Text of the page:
The past future tense in eSports casting


James ‘Kaelaris’ Carrol and Manuel ‘Grubby’ Schen­khuizen, two of the live com­ment­ators at the Heroes of the Storm EU cham­pi­on­ship

Just a brief lin­guistic note here today, but while watching some of the recent Heroes of the Storm tour­na­ments, a lin­guistic quirk used by the com­ment­ators (or ‘casters’) struck my ear.

For those unfa­miliar with Heroes of the Storm: it’s a com­pet­itive video­game where two teams of five players go head to head. Each player con­trols a hero, and the objective is to work together, take out heroes on the opposing team, and des­troy that team’s base and for­ti­fic­a­tions. Like the sim­ilar and even more pop­ular games League of Legends and DOTA 2, the game has a quickly growing eSports scene, including offi­cial tour­na­ments, prize money, and lots of (online) spec­tators.

With that out of the way, the phe­nomenon in ques­tion is as fol­lows: two con­struc­tions used to express the future in Eng­lish are used by the com­ment­ators to describe events that have actu­ally just happened in the game. These con­struc­tions are will VERB, and BE going to / gonna VERB. Both of these are often com­bined with expres­sions rel­evant to the nature of the game: go down, fall (down), be killed, etc.

Some quotes from games I recently watched during the European cham­pi­on­ships:

Arthas will be going down.
But Nazeebo’s gonna go down anyway.
They get them­selves Johanna. She will end up falling!
They’re gonna be doing a massive rota­tion towards the top here.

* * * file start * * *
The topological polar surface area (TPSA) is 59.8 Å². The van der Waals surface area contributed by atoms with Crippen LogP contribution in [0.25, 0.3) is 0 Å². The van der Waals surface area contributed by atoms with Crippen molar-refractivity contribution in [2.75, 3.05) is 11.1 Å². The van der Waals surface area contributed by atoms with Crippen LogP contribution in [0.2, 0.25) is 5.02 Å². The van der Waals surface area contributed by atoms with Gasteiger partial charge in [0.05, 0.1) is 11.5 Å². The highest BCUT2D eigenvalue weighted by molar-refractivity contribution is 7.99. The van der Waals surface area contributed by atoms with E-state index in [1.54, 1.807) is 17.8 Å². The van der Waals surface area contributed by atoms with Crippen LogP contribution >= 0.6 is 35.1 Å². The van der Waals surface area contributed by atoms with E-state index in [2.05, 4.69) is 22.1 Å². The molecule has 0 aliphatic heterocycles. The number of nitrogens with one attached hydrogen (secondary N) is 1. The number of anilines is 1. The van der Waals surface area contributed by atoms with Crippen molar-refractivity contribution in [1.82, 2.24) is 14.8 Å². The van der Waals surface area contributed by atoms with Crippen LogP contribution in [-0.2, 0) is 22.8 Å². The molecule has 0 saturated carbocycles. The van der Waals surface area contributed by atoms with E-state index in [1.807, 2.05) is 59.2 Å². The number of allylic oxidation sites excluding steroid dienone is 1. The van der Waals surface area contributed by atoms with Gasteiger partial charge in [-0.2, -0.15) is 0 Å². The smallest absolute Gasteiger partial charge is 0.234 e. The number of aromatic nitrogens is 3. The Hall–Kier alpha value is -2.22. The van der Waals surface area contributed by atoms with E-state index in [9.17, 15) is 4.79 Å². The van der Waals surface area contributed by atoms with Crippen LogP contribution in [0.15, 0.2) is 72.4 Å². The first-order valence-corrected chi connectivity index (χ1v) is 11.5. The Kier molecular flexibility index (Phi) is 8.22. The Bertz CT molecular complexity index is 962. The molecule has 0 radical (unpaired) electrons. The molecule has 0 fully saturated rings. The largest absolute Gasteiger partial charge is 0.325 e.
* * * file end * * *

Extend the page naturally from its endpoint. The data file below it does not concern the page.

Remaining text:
And sud­denly that top keep is very low; will end up falling down.
Has­uObs will end up falling!
This kill will go off before the Ances­tral Healing con­nects.
They’re gonna blow Kael’thas up!
Another tower is gonna be taken down there.

Usu­ally, the will is emphas­ised by the caster.

The typ­ical thing, as said, is that these phrases above are all used after the event described has already happened. Rather than pre­dicting that some­thing is likely to happen given the cur­rent state of the game, the casters use a con­struc­tion that is nor­mally used for future events to describe the imme­diate past.

I’m not sure if this is a usage that is found in sports­casting more gen­er­ally, or per­haps spe­cific­ally US-based sports­casting. If you recog­nise this from out­side the world of eSports, please let me know in the com­ments. Regard­less, I’ve heard the con­struc­tion used by Amer­ican Eng­lish casters, British Eng­lish casters, as well as casters who are non-native speakers of Eng­lish. This sug­gests that the con­struc­tion might be part of an eSports-casting idiom.

As for a pos­sible origin, one explan­a­tion that looks plaus­ible to me is that these con­struc­tions arose as com­ment­ators were aiming to pre­dict what was going to happen next in the game, even as game events moved too quickly for them to finish their sen­tence. In other words, the future had become the present, and sub­sequently the recent past, while they were speaking. If this hap­pens enough times, it wouldn’t be that odd to stick to future con­struc­tions as the standard way of describing game events, regard­less of whether the event described is loc­ated in the imme­diate future, the present, or the imme­diate past.

  • Future research idea: cross-check this with pos­sibly existing cor­pora of sports­casting speech data. Also: cross-check with casting in other lan­guages, since this usage could the­or­et­ic­ally be language-independent.
  • Spot the con­struc­tions your­self by viewing the EU cham­pi­on­ship final.